I spent the better part of Friday acting like a grumpy ass. I don’t like being slow and had no excuses. The crew was there putting in the effort and I had no reward for them. I used to be a race mechanic and you live for your rider making your bike go fast. I was letting myself down and more to the point, the team. You have to be able to ride well under any circumstance. You will notice I said well, not fast. That is something Shawn Reilly, Z2 CEO and former AMA racer, taught me; if you are riding well the speed will come. I was not riding well or fast. I am making sure I go to bed early on race weekends and get plenty of sleep this year starting with Friday night. Thursday is out of my control, until Rossi retires and Yamaha asks me to fill the grid in Moto GP, I will have to continue to work and that means a late night on Thursday. I may start skipping first practice on Friday, so my mind is ready as well.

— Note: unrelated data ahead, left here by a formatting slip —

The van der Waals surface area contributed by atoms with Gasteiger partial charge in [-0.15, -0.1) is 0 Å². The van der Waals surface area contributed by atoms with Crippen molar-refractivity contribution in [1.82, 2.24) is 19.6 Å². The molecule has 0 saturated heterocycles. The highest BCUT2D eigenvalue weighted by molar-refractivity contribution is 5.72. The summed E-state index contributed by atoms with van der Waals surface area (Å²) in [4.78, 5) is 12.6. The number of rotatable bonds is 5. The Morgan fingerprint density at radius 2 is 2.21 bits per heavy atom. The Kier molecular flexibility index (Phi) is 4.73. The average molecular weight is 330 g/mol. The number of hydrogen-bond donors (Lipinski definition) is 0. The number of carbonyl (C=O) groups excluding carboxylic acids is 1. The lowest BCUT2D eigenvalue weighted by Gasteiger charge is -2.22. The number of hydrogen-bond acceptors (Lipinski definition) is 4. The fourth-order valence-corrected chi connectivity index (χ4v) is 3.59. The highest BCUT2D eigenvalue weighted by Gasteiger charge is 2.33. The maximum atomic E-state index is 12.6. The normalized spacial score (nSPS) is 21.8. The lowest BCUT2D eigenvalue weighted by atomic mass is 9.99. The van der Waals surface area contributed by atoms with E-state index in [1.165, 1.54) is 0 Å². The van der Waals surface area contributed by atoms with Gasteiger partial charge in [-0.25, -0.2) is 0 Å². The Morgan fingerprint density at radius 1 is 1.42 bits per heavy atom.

Saturday, I am determined to do better and as a special treat, Jenn, my wife has bought me a day with Ken Hill. This is a big deal as I have seen what he has done with other Z2 riders and his wait list is very long. He sits down with you every session and works on little things. It is being able to understand the track as well as yourself. When you ride, there is no one thing that makes you super fast; no unfortunately there is no big secret, you have to work hard and be consistent. Needles to say, the day was great. I did not get a lot of time to socialize with my new team, but this would help me for the rest of the year. I felt much better on Saturday even though I rode slower. Like Shawn and Ken say, if you ride well the speed will come.
I started to eliminate many of my bad habits on Saturday and it does not happen in one day, so I knew this weekend was not going to happen as I had planned. I have set my mind on being a better rider this year, so I decided to stick to my new program on Sunday. This is very new to me and may cost me some places in the overall standings, but that will change. As I get comfortable with my new program, I am expecting better finishes.